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Are Afghan Blankets Dangerous for Babies?

by
author image Eliza Martinez
Eliza Martinez has written for print and online publications. She covers a variety of topics, including parenting, nutrition, mental health, gardening, food and crafts. Martinez holds a master's degree in psychology.
Are Afghan Blankets Dangerous for Babies?
The AAP states not to use afghans or any type of blanket in your baby's crib. Photo Credit Jupiterimages/Creatas/Getty Images

It can be difficult to resist the lure of those adorable blankets in your baby's crib. With so many cute, fluffy blankets on the market, it can be difficult to forego a blanket in your newborn's crib. The American Academy of Pediatrics tells parents not use any type of blanket in a baby's crib, including afghans, for safety reasons.

Guidelines

The American Academy of Pediatrics states that parents should not put anything soft in their baby's crib. This includes ant type of blanket, pillow, crib bumpers and any stuffed animals. These items can cover a baby's face and restrict breathing. Sometimes, babies roll up against a soft object, and babies cannot roll over until about 4 months of age. The AAP recommends against using blankets as a way to help reduce the risk of Sudden Infant Death Syndrome, or SIDS. Afghans, which are knitted or crocheted, are among the items not recommended for your baby's crib.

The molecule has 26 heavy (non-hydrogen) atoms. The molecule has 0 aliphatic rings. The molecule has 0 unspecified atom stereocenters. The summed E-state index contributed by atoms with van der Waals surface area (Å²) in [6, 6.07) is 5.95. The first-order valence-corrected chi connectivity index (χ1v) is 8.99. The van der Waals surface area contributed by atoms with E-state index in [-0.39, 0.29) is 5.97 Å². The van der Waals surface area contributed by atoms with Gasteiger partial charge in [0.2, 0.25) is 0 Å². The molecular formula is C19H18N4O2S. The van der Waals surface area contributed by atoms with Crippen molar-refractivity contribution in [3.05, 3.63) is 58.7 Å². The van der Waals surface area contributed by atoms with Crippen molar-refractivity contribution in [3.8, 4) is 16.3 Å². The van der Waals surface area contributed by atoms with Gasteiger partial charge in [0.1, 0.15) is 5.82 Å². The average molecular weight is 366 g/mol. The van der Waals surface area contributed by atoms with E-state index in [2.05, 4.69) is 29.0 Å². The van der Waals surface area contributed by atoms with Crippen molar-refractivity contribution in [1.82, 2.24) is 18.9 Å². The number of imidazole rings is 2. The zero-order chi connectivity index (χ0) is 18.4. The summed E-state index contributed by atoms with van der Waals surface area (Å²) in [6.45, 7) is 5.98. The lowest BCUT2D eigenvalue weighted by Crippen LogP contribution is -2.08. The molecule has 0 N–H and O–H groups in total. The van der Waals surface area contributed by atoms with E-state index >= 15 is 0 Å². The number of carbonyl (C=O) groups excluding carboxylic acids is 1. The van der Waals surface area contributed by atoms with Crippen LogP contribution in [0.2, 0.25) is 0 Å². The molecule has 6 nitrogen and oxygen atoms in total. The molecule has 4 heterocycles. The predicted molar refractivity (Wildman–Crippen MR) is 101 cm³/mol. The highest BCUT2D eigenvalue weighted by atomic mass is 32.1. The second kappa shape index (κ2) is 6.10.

Baby's Age

Laura Reno, the vice president of public affairs for the First Candle/SIDS Alliance, states it's never safe to put a blanket in the crib with your child, even after she turns one and the risk of SIDS decreases. Instead, Reno advises waiting to use a blanket until your baby moves into a toddler bed. However, an afghan is a perfectly safe choice for spreading on the ground when you play with your baby. Lay her on her tummy on an afghan and let her feel the nubby fabric with her fingers or let her rest on her back and show her toys or books.

Wrapping Your Baby

Many pediatricians recommend swaddling your baby when she's little because the sensation emulates the tight quarters in the womb. It can often comfort and soothe a baby who's having trouble sleeping. The Women's and Children's Health Network suggests using thin, cotton or muslin blankets for swaddling. Heavier fabrics, such as the yarn used to make afghans, can restrict movement and prevent chest expansion, which isn't safe for a sleeping baby. Once your baby can loosen her swaddle and move out of the swaddling, it is safer to stop wrapping her and choose an alternative to the blanket.

Alternatives

You don't have to pack away those beautiful handmade afghans until your baby is older, but they shouldn't be used for sleeping. Use it cover your baby when she's in your arms or when you're comforting her during a bout of crying, but put it aside when she's sleeping in the crib. Instead, put your baby in a wearable blanket, which has arms like a pair of pajamas, but keeps her warm with plenty of space to move her legs. In addition, the AAP recommends you use a firm mattress with a tightly fitted crib sheet, and always put your baby on her back for sleeping, never on her tummy or side.

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